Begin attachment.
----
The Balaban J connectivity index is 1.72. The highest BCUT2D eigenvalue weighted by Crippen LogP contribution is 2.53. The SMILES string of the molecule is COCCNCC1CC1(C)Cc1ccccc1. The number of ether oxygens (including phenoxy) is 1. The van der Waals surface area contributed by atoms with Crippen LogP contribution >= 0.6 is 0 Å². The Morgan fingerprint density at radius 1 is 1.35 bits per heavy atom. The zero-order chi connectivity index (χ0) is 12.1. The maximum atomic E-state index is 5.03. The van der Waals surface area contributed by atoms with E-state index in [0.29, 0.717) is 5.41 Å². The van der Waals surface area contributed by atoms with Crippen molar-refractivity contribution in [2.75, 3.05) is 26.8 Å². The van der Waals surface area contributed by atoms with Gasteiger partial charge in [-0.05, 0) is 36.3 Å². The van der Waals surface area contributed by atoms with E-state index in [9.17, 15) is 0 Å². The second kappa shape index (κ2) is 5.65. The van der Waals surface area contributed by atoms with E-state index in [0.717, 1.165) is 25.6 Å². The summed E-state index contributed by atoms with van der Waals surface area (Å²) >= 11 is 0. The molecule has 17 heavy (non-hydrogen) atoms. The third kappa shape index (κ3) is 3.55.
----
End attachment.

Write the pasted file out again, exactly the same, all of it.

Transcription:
The Balaban J connectivity index is 1.72. The highest BCUT2D eigenvalue weighted by Crippen LogP contribution is 2.53. The SMILES string of the molecule is COCCNCC1CC1(C)Cc1ccccc1. The number of ether oxygens (including phenoxy) is 1. The van der Waals surface area contributed by atoms with Crippen LogP contribution >= 0.6 is 0 Å². The Morgan fingerprint density at radius 1 is 1.35 bits per heavy atom. The zero-order chi connectivity index (χ0) is 12.1. The maximum atomic E-state index is 5.03. The van der Waals surface area contributed by atoms with E-state index in [0.29, 0.717) is 5.41 Å². The van der Waals surface area contributed by atoms with Crippen molar-refractivity contribution in [2.75, 3.05) is 26.8 Å². The van der Waals surface area contributed by atoms with Gasteiger partial charge in [-0.05, 0) is 36.3 Å². The van der Waals surface area contributed by atoms with E-state index in [9.17, 15) is 0 Å². The second kappa shape index (κ2) is 5.65. The van der Waals surface area contributed by atoms with E-state index in [0.717, 1.165) is 25.6 Å². The summed E-state index contributed by atoms with van der Waals surface area (Å²) >= 11 is 0. The molecule has 17 heavy (non-hydrogen) atoms. The third kappa shape index (κ3) is 3.55.